Florida Governor Rick Scott Backs Controversial Growler Legalization

Whether Scott signs a bill to allow 64-ounce growler sales at Florida craft breweries is yet to be determined.

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    NEWSLETTERS

    Florida's craft breweries lost a battle with Budweiser distributors as a bill that would hurt the growing Florida beer industry cleared its final Senate stop before a full chamber vote. NBC 6's Justin Finch reports.

    Gov. Rick Scott said he supports the legalization of the refillable half-gallon beer containers known as growlers among craft beer lovers.

    But Scott spokeswoman Jackie Schutz said Tuesday whether he signs a bill to allow 64-ounce growler sales at Florida craft breweries is still to be determined.

    Oakland Park's Funky Buddha Brewery is one of the local breweries that could be impacted by the bill.

    The measure, opponents say, could end up limiting craft beer sales and also limit the industry's future in the Sunshine State.

    "People want choice. They want better options, and that's what we're providing," said John Linn, brand director at Funky Buddha.

    What began as a statewide push to sell craft beer in industry-standard 64-ounce growlers has turned into a beer battleground in Tallahassee, Linn explained.

    On one side is a collection of state lawmakers, who some craft beer insiders believe are backed by big beer distributors in an effort to curb craft beer sales with SB 1714.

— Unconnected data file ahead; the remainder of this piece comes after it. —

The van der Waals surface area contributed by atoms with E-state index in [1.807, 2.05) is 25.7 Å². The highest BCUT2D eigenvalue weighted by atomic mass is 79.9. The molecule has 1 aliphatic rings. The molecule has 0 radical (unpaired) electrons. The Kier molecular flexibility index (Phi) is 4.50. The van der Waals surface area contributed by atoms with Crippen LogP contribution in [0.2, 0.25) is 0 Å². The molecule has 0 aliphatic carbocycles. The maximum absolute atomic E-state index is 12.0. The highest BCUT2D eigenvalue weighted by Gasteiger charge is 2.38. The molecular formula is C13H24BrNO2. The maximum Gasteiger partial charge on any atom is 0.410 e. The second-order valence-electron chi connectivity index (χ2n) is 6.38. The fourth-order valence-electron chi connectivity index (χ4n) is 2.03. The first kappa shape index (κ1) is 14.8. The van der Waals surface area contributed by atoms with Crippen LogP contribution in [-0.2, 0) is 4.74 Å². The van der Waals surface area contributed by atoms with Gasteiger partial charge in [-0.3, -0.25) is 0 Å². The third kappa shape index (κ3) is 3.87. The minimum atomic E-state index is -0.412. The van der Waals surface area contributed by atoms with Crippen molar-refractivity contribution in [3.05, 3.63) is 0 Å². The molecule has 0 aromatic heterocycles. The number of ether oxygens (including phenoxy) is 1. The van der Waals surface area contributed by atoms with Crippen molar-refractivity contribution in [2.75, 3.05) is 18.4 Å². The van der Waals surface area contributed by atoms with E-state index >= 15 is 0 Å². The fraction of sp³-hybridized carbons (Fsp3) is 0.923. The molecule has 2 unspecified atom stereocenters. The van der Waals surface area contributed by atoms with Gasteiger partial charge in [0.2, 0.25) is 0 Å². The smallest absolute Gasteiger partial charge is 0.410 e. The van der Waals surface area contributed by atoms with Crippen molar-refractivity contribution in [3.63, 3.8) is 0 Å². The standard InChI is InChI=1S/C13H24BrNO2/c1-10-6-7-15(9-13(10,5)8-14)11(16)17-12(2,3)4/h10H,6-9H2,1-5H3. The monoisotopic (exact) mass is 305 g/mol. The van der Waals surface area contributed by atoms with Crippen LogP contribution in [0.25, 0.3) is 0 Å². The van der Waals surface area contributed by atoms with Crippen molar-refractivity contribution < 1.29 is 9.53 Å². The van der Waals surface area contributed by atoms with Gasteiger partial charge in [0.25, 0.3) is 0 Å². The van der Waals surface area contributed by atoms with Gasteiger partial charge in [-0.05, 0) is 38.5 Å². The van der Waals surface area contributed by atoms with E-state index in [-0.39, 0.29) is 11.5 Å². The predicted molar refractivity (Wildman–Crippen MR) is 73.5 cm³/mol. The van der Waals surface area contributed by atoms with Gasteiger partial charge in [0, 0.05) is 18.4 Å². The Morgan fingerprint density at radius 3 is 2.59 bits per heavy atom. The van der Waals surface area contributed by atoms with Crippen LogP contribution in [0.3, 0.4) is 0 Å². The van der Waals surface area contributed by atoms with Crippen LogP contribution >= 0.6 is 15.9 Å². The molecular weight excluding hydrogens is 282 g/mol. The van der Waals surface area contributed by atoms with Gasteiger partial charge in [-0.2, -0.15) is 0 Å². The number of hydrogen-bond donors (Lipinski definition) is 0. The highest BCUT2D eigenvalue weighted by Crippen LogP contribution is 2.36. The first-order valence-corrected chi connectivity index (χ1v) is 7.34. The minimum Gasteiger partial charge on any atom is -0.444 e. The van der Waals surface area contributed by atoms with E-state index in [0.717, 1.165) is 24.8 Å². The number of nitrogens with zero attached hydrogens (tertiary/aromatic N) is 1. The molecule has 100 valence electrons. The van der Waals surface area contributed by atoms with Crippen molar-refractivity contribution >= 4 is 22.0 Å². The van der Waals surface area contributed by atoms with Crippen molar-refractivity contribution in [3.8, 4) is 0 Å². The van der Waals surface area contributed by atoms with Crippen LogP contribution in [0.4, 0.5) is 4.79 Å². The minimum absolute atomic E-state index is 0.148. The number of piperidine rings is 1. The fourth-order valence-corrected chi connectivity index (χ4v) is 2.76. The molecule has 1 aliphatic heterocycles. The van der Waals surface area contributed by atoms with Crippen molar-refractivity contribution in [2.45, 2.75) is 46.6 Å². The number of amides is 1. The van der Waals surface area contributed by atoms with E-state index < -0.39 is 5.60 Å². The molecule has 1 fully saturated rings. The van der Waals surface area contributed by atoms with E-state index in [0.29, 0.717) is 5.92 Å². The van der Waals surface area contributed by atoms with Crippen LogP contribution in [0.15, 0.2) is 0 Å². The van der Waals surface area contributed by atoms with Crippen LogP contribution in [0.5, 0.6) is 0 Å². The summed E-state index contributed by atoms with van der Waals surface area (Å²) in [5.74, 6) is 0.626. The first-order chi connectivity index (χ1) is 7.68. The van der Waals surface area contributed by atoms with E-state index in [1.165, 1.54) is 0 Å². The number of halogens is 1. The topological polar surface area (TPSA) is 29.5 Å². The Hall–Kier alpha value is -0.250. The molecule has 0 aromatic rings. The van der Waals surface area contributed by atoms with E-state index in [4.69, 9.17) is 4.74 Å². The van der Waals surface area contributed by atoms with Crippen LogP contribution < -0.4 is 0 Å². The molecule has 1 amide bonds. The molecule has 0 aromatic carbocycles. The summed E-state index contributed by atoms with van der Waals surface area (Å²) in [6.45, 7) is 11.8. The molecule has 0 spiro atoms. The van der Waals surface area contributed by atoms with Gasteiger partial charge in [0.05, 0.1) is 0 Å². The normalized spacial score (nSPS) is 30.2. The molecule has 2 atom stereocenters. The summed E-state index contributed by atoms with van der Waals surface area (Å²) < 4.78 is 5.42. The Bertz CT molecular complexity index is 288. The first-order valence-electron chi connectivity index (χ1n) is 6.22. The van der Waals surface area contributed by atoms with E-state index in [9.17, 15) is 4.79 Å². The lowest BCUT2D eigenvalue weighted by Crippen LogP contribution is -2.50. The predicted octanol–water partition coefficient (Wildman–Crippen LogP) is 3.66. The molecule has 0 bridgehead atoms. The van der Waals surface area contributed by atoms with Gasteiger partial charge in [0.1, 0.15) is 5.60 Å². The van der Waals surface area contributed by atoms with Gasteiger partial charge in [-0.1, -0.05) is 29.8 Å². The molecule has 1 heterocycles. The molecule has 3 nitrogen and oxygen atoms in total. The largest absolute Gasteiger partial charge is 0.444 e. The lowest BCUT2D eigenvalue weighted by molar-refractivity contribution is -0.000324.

On the other side, the state's growing craft industry which views the bill as a buzzkill.

    "I think they're trying to, you know, cripple the growth of craft beer in the state, frankly," Linn said. "I think they see us as a threat to traditional national brand sales."

    SB 1714 would cap craft brew growler sales at 2,000 kegs per year, and would barely allow starting craft brew houses to break in.

    Craft beer representatives said the proposed cap is grossly below larger craft beer companies like Sam Adams, and well below major commercial beer brands.

    Once craft brew houses reach the maximum, they would be prohibited from direct customer sales of bottled or canned beer.

    In short, SB 1714 would make a brew house sell their beer to a distributor, and then, buy back that beer at a mark up, before reselling it to their customers.

    The beer, in theory, may never have to change hands and could stay in the brewery Linn especially questions that part proposal.

    "You're going to basically pay us for beer you're going to sell,” Linn said. “It sounds an awful lot like racketeering."

    A check of campaign donations show the bill's backers, including sponsor State Rep. Ray Rodrigues of Estero, received at least $2500 from four beer distributors in 2012, two are from South Florida.

    NBC6 is awaiting comment from Rep. Rodrigues office regarding SB1714.

    Meantime, opinions on the state's craft beer crossroads abound at Funky Buddha, and almost all believe there's more than beer at stake.

    "If you want a Bud Light, don't come here," said Funky Buddha patron Robin Ramp. "If you want a few beers that are made in the community, that are giving people jobs, why would you try to get rid of that?"

    "This is America, and small companies like this should be allowed to flourish," added fellow patron Rozi Mohammed.